Zakk Wylde: "When You Grow Into a Big Rock Star You Can Ask For All the Cocaine and Dildos You Can Imagine"
By Katherine Turman
Zakk Wylde is a fount of useful knowledge for rock stars-in-training. In his 2013 book, Bringing Metal to the Children: The Complete Berzerker's Guide to World Tour Domination, the Black Label Society singer/guitarist advises young musicians not to demand too much too soon: "Be reasonable, and when you grow into a big rock star you can ask for all the cocaine and dildos you can imagine."
So yeah, he's funny, too. And goofy. Which is good, as he's an imposing behemoth of a man, a metal-music-making giant whose latest BLS album, Catacombs of the Black Vatican, is the band's ninth. It's full of scorching solos and doomy aural tones, as might be expected from one who learned at the feet of the master -- Wylde did good hard time as Ozzy Osbourne's axeman, stepping into the shoes of his idol, the late Randy Rhoads, for eight albums and about two decades (with some on and off) starting in 1987.
While "guitar hero" isn't usually Plan B in a young kid's dreams, Wylde, who has played guitar casually since he was eight, had a different career path planned out in middle school: "I wanted to go to Penn or Ohio State, which is like Linebacker U.," he explains. "It was my dream to become a middle linebacker and play in the NFL. Then, after my NFL career, I was going to become a broadcaster." Hard to imagine, but the then-slight Wylde couldn't bulk up enough, and the football dream turned into a musical one.
With his signature "bull's-eye" Gibson Les Paul Custom model, Wylde kickstarted his non-Ozzy career with a couple albums before 1998's BLS debut, Sonic Brew -- a more Southern rock disc than the metallic ones that followed -- earning him fervent aggro-dude fans and the title of "everybody's favorite drinking buddy." As for BLS, which has about a dozen former members, the ever-amiable leader explains: "It's like the Navy Seals; everybody knows why they're here: We're gonna kill some bad guys and we're going home. There is no fighting, whining, complaining bitching or moaning. None of the fellows in the Doom Crew or the guys I roll with have time for it. It's unique." While bandmates may come and go -- as Wylde himself did with Osbourne -- he notes: "Nobody quits or gets fired. If a guy gets an opportunity to make more cash, you gotta take that, but you always have a gig and home here. It truly is a brotherhood. All the brothers that have rolled with us have contributed to what Black Label is today."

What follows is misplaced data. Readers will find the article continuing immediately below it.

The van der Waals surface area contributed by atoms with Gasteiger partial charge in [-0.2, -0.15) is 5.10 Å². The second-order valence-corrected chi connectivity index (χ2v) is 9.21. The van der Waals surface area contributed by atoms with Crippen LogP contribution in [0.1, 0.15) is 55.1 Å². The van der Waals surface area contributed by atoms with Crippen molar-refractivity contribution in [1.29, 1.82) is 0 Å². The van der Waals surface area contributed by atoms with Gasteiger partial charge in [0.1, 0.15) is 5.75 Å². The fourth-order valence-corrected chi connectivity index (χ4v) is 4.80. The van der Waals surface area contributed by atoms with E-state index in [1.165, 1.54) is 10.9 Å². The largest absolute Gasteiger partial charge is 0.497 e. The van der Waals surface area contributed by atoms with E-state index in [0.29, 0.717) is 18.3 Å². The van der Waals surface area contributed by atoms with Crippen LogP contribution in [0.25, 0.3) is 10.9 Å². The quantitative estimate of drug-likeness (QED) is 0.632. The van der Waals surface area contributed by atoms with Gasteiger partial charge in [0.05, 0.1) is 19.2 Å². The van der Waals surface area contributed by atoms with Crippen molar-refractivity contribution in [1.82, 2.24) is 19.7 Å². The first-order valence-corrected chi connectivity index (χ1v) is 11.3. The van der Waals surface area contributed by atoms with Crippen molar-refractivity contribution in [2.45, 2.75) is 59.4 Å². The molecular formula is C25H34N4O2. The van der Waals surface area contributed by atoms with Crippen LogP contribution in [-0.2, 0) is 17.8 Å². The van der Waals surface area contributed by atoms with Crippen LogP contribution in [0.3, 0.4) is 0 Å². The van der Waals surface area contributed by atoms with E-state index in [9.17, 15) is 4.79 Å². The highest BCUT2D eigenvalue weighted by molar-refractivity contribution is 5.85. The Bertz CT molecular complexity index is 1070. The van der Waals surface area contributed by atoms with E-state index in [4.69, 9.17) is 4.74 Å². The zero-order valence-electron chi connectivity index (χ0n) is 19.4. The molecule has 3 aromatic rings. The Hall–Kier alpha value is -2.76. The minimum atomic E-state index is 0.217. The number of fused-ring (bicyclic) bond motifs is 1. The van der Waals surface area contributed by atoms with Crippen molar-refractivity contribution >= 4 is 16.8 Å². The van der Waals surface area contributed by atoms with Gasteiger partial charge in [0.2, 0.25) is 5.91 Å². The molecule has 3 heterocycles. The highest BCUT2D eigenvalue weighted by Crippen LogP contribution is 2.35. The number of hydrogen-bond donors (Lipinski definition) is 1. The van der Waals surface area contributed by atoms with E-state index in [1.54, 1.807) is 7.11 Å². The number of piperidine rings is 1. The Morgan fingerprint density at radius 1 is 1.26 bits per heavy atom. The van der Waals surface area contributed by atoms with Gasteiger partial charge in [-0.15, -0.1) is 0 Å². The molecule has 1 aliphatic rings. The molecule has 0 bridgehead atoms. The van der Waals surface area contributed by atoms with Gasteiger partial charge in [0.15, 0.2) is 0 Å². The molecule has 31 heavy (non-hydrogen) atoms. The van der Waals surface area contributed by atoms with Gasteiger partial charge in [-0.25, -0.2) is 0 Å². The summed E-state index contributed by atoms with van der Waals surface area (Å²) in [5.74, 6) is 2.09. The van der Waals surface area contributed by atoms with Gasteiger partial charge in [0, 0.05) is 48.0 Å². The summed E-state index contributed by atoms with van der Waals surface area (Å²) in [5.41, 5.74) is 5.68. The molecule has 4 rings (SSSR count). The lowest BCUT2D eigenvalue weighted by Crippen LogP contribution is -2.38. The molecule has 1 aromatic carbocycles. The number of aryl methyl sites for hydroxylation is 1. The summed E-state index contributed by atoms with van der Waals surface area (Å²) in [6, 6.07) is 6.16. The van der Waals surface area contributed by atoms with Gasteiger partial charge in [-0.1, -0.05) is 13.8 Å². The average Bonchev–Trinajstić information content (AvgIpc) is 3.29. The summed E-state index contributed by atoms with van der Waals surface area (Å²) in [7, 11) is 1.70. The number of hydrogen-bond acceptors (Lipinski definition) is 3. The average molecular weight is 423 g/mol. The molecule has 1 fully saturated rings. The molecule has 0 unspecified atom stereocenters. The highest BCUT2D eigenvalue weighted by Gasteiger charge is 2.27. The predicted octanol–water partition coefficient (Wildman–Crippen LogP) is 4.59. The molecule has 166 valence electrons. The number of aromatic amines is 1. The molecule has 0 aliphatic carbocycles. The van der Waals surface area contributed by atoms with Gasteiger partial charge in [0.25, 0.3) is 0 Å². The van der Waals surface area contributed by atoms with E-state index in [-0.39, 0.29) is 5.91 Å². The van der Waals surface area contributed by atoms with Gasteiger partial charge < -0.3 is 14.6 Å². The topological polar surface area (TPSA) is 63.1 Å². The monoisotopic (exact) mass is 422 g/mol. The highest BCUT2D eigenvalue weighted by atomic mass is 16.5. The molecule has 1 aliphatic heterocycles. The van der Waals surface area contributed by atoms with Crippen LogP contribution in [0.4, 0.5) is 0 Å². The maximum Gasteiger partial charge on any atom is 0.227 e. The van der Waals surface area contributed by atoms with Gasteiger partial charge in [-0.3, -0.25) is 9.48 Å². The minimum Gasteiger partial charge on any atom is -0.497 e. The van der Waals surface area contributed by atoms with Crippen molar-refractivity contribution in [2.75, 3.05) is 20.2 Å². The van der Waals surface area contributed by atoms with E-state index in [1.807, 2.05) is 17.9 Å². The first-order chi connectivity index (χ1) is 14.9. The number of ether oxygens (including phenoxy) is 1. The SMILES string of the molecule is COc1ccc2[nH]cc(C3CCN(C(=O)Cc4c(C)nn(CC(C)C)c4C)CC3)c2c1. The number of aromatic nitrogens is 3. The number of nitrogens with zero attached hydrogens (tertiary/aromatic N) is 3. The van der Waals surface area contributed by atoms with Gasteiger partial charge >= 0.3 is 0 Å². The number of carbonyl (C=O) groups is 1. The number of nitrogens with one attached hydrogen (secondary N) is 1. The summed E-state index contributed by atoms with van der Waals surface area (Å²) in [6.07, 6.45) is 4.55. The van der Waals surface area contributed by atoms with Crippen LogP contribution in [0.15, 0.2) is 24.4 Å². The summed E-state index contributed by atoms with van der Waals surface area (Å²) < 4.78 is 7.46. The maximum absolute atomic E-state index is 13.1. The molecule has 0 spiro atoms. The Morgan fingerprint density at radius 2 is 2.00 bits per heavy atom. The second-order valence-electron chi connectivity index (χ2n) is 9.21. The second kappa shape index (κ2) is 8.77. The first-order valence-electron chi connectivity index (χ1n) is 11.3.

Today also finds Wylde -- with four kids (his youngest son named Sabbath!) -- a sober one, due to serious health issues. As with everything in his life, the gentle giant tackled sobriety head-on, eschewing rehab. "Why I gotta give someone twenty grand to tell me my drinking card is punched out?" he says. "They're just gonna go, 'You're done, dude.' I'm like, 'How much of a candy ass do you think I am? If you're over it, you're over it,'" he concludes, chortling, "Tough shit for me."
Black Label Society plays at Pop's tonight at 7 p.m.Admission is $27-$30.
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